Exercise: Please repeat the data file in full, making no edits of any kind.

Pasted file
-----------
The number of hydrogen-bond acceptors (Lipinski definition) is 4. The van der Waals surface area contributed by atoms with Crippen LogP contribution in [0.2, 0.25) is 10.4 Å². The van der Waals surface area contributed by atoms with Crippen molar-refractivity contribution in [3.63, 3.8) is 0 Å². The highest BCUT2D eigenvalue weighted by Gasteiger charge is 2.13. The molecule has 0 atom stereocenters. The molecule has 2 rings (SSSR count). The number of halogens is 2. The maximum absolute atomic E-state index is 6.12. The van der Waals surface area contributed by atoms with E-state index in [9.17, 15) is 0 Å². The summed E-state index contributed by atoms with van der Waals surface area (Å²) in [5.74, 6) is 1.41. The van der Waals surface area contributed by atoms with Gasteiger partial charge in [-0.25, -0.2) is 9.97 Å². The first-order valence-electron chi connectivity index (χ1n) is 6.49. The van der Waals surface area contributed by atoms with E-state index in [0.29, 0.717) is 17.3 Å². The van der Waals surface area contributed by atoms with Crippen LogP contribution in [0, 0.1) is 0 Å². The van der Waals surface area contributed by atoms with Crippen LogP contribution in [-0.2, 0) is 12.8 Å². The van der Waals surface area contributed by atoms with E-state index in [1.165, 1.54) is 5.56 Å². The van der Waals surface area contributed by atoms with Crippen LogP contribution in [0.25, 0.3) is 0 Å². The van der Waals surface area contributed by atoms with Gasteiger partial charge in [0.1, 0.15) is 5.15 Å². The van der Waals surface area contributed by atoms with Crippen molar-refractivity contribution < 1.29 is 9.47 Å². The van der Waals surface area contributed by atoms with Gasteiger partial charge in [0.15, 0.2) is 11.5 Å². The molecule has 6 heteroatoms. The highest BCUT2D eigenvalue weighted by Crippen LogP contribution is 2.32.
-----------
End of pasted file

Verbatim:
The number of hydrogen-bond acceptors (Lipinski definition) is 4. The van der Waals surface area contributed by atoms with Crippen LogP contribution in [0.2, 0.25) is 10.4 Å². The van der Waals surface area contributed by atoms with Crippen molar-refractivity contribution in [3.63, 3.8) is 0 Å². The highest BCUT2D eigenvalue weighted by Gasteiger charge is 2.13. The molecule has 0 atom stereocenters. The molecule has 2 rings (SSSR count). The number of halogens is 2. The maximum absolute atomic E-state index is 6.12. The van der Waals surface area contributed by atoms with E-state index in [9.17, 15) is 0 Å². The summed E-state index contributed by atoms with van der Waals surface area (Å²) in [5.74, 6) is 1.41. The van der Waals surface area contributed by atoms with Gasteiger partial charge in [-0.25, -0.2) is 9.97 Å². The first-order valence-electron chi connectivity index (χ1n) is 6.49. The van der Waals surface area contributed by atoms with E-state index in [0.29, 0.717) is 17.3 Å². The van der Waals surface area contributed by atoms with Crippen LogP contribution in [0, 0.1) is 0 Å². The van der Waals surface area contributed by atoms with Crippen LogP contribution in [-0.2, 0) is 12.8 Å². The van der Waals surface area contributed by atoms with E-state index in [1.165, 1.54) is 5.56 Å². The van der Waals surface area contributed by atoms with Crippen LogP contribution in [0.25, 0.3) is 0 Å². The van der Waals surface area contributed by atoms with Gasteiger partial charge in [0.1, 0.15) is 5.15 Å². The van der Waals surface area contributed by atoms with Crippen molar-refractivity contribution < 1.29 is 9.47 Å². The van der Waals surface area contributed by atoms with Gasteiger partial charge in [0.15, 0.2) is 11.5 Å². The molecule has 6 heteroatoms. The highest BCUT2D eigenvalue weighted by Crippen LogP contribution is 2.32.